Dr. Young Shares Her Crisis Leadership Experiences with Business ClubNovember 12, 2021
More than 40 members of the college community joined in-person and via Zoom to hear Dr. Kristine Young, SUNY Orange president, discuss “Leading in the Time of COVID” on Tuesday, Nov. 2. Her discussion was presented as part of the Business Club’s weekly meeting and was moderated by business club advisors Jonathan and Daryl Goldberg, and Student Trustee Kira Pedicini.
Young, who has drawn accolades for her guidance of the College’s response to the global pandemic, has acquired a broad cross-section of higher education leadership experiences. In addition to regular interactions with SUNY Chancellor Jim Malatras and her fellow SUNY presidents in response to the pandemic, she is a member of the Board of Directors of the American Association of Community Colleges, where she shapes the organization’s advocacy for more than 1,200 community colleges nationwide. She serves on the AACC Executive Board and is currently the chair of the AACC Commission on Infrastructure. Last year, she chaired AACC’s Commission on Public Relations Advocacy and Advancement.
Additionally, she was tabbed by former New York State Governor Andrew Cuomo to serve on the New York Forward Re-Opening Advisory Board, a blue-ribbon panel of more than 100 business, civic, health care and education leaders tasked with shaping and guiding the state’s re-opening strategy as it responded to the COVID-19 pandemic.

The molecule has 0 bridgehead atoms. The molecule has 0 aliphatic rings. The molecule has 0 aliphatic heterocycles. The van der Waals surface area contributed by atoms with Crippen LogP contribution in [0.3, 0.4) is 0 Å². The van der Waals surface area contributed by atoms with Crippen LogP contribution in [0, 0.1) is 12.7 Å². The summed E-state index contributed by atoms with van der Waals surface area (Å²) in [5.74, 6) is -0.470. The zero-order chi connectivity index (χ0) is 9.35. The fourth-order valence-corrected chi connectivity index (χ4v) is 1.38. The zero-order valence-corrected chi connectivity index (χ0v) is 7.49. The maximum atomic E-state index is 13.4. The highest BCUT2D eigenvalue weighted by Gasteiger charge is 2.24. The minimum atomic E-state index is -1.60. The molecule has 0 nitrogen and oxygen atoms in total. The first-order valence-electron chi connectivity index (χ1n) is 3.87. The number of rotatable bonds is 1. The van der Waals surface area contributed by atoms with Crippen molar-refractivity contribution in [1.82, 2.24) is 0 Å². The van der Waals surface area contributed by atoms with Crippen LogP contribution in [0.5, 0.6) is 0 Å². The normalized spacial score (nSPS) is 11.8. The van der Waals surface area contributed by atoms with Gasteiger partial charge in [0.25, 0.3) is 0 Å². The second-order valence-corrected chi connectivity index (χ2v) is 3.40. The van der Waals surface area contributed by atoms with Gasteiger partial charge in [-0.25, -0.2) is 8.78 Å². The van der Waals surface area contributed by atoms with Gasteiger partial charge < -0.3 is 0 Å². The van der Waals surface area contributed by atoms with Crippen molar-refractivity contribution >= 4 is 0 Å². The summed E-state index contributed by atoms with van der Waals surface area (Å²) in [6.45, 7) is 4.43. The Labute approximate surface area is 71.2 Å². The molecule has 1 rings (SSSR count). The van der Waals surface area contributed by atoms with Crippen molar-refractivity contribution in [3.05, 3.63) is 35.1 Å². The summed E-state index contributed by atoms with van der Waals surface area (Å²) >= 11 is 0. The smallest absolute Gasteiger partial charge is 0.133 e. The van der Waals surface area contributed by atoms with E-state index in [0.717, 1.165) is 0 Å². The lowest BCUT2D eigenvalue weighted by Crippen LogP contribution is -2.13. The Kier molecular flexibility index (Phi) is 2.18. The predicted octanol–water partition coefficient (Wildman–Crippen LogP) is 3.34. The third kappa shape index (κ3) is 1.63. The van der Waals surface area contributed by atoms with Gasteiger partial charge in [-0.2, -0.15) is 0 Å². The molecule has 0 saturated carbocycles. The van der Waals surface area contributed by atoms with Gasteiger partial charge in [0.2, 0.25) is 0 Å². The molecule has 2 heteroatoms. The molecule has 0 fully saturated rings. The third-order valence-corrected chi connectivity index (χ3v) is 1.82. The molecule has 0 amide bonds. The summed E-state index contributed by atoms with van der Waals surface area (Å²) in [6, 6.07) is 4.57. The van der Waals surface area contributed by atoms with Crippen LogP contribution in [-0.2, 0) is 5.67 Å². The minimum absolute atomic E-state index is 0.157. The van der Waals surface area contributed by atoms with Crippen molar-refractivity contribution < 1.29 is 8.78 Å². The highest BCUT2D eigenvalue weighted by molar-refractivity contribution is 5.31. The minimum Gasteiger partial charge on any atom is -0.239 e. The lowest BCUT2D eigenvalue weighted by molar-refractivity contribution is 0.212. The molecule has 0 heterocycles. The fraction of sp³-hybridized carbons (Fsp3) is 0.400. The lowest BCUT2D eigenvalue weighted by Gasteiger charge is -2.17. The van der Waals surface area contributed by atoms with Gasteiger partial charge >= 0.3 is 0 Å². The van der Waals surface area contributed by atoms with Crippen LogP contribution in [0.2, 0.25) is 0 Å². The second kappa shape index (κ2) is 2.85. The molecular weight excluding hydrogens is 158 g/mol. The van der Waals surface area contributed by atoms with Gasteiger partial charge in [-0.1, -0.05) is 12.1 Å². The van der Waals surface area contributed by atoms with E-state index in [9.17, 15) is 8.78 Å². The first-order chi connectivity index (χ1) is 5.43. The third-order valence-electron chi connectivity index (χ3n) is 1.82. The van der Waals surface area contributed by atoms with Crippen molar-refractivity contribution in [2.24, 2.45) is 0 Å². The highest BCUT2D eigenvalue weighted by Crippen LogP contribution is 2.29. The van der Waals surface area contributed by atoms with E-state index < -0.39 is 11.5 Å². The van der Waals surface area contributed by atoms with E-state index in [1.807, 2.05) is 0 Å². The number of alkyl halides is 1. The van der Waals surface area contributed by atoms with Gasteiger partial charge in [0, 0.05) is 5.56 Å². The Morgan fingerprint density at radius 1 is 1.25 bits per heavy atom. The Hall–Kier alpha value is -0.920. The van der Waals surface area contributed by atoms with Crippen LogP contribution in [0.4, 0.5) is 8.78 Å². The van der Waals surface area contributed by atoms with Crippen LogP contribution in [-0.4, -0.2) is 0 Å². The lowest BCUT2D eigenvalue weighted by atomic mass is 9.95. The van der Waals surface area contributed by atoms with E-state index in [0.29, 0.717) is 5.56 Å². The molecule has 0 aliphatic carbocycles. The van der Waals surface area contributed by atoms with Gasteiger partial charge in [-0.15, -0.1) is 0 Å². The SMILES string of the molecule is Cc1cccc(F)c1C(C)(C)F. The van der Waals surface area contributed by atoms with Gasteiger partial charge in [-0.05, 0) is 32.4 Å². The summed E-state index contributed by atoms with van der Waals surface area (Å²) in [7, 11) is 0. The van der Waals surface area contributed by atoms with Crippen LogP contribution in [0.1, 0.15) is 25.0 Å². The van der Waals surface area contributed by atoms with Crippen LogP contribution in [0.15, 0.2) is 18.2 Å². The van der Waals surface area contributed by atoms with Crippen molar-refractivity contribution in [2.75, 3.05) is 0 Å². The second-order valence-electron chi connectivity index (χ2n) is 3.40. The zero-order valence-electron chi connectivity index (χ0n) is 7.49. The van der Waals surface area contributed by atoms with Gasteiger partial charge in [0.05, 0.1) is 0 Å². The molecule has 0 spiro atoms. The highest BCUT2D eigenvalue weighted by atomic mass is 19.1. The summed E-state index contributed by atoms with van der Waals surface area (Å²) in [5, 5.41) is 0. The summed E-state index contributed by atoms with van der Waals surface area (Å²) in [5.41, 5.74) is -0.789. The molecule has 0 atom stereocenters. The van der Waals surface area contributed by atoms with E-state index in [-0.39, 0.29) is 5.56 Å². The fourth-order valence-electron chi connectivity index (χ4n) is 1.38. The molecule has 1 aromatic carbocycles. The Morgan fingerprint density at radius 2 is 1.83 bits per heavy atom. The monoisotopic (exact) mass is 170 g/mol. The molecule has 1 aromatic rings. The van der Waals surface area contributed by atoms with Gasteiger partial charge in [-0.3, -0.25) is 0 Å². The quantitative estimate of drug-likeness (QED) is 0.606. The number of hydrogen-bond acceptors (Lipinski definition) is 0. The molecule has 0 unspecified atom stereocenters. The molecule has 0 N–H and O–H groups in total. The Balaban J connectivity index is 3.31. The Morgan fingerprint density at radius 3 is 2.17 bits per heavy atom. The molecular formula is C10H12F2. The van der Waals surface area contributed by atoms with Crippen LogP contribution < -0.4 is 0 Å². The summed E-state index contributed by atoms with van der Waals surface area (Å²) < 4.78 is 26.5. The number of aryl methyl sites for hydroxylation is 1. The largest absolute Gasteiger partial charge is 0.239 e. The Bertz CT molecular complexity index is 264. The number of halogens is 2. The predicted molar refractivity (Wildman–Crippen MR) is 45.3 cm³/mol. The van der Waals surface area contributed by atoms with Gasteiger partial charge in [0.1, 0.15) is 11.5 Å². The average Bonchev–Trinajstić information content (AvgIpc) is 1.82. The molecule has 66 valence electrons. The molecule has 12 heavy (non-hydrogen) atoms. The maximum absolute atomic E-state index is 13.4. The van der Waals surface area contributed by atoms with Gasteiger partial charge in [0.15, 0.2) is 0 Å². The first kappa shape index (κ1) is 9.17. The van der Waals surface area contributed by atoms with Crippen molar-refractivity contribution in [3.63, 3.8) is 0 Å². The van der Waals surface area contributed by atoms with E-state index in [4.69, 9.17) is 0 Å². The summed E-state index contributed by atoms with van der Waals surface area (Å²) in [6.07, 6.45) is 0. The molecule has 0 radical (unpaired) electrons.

Her SUNY and AACC leadership connections, along with the College’s strong partnership with Orange County, most specifically the OC Department of Health, helped her pilot the College’s pivot to remote delivery of academic content and subsequent return to campus in the new post-pandemic era. The pandemic provided her with significant leadership examples which she shared with the gathered students.
Young told attendees that as future CEOs and organizational leaders, responding to a crisis such as COVID-19 will require “that you surround yourself with people who are better than you in every regard,” she advised. Those should be “people who know more than you. Then create the space and trust for them to acquire the information they need to make great decisions.”
When reflecting on where she learned her crisis response skills, Young credited her parents. “I wish I could tell you it was a book or a class, or a great leader that I looked to,” said Young. “But in retrospect, I learned the skill from my parents. They are great in a crisis.”
She concluded the session by fielding questions from attendees.